Did you ever think of the life of our Lord? In the second chapter of Hebrews it says that He was made perfect through the things that He suffered; made perfect through suffering. What does that mean? To us perfection means "without sin," He never sinned. Therefore it had no reference to His sinlessness. Yet it says our Lord was made perfect through the things that He suffered. It means exactly what I’m talking about in the life of Joseph. Our Lord was made mature. Our Lord was made strong. Iron entered into His soul through the things that He suffered.
And in the twelfth chapter of the Book of the Revelation, when it says, "And our Lord shall rule the nations with a rod a scepter of iron," you know what it means? Iron entered into His soul. In the second chapter of the Book of the Revelation speaking to one of the churches He says, "And they that overcome shall rule the nations with a scepter of iron."
"God needs iron dukes, and iron battalions,and thews of steel,and God needs iron saints." [from The Life of Joseph; FB Meyers] The only way God can develop iron saints is in the fire of the furnace going through the flames. That’s what happened to Joseph. When he came out of that prison he was no longer that soft, spoiled, dreamy-eyed son of his father but he was made out of solid steel. That’s the second thing the imprisonment did for him, suffering did for him.
I want to show you a third thing there in that passage: look at the twenty-first verse of the thirty-ninth chapter of Genesis. Down there in that dungeon in that grave, "the Lord was with Joseph and showed him mercy." And showed him mercy – showed it to him. You know, a prison is a wonderful place from what I can read in the lives of these sainted men, a prison is a wonderful place for "seeing things." And the Lord "showed him" mercy; great place for "seeing things."
It was in Bedford Prison where languished for twelve years, that John Bunyan; saw the immortal allegory. It was in prison, where he had been exiled by the Roman government, that the doors of heaven opened. And John looked through into the great vistas of the heavenlies, and of the ages that are yet to come, and saw the City of God.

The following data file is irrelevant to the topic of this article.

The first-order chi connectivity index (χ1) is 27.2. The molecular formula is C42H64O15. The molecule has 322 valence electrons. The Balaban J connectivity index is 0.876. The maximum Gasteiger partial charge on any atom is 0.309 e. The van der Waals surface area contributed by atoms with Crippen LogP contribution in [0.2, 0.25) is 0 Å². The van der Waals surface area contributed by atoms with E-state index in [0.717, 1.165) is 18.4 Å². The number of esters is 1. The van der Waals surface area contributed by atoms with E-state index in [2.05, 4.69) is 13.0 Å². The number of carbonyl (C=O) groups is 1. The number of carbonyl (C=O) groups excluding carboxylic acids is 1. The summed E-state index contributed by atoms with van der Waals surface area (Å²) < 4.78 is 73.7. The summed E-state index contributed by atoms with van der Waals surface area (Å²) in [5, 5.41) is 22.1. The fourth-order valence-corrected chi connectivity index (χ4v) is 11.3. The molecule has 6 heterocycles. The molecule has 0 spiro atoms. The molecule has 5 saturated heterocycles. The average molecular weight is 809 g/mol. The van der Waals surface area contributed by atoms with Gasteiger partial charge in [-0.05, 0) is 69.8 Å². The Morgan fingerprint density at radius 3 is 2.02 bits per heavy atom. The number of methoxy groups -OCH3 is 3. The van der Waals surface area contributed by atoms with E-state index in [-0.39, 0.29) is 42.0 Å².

It was while he was a prisoner, and manacled and chained, that Paul saw the Lord and the Lord spoke to Paul. And it is in prison here that Jehovah shows Joseph His mercy, "and the Lord was with Joseph." He was like the New Jerusalem himself, that needs no light of the sun or of the moon for the Lord God is the eternal light of it. So it is with this man, Joseph, down there in the pit and in the grave. God is with him, whether in the palace or in the prison, God is there – and always to the man who loves the Lord.
Wither shall I flee from Thy spirit? And wither shall I go from
If I ascent up into heaven Thou art there: if I make my bed in
the grave behold Thou art there.
If I take the wings of the morning and dwell in the uttermost
parts of the sea;
Even there shall Thy hand hold me and Thy right hand shall
If I say Surely the darkness shall cover me; the night is light
About me. For the darkness and the light are both alike unto Thee.
Whether the palace or the prison, "the Lord was with him and showed him mercy." Ah, what a man can learn in a prison! And the Lord was with him. Now I want you to look at Joseph over here in the fifteenth verse of the fortieth chapter. The fortieth chapter of Genesis and the fifteenth verse, I want you to look at Joseph as he recounts his sufferings. In describing what happened to him to this officer of the state, the chief butler, he says simply, humbly, "I was stolen away out of the land of the Hebrews." That’s all he says.
Not a recriminatory word against the brethren who hate him. Not a syllable against the Ishmaelites who sold him as a slave. Not a word against the unjustness of Potiphar. Not a word about Potiphar’s unmerciful wife. No recrimination against any of them. "I was stolen away out of the Land of the Hebrews." That’s all.
Did you ever think in the life of our Lord – now you look at this – who sold him for thirty pieces of silver? His name was Judas. And who delivered Him unto condemnation and death? His own brethren! Yet, when He prays He says it is the Father – like that picture back there – it is the Father that lifts the cup, bitter, up to His lips. Ever think about that?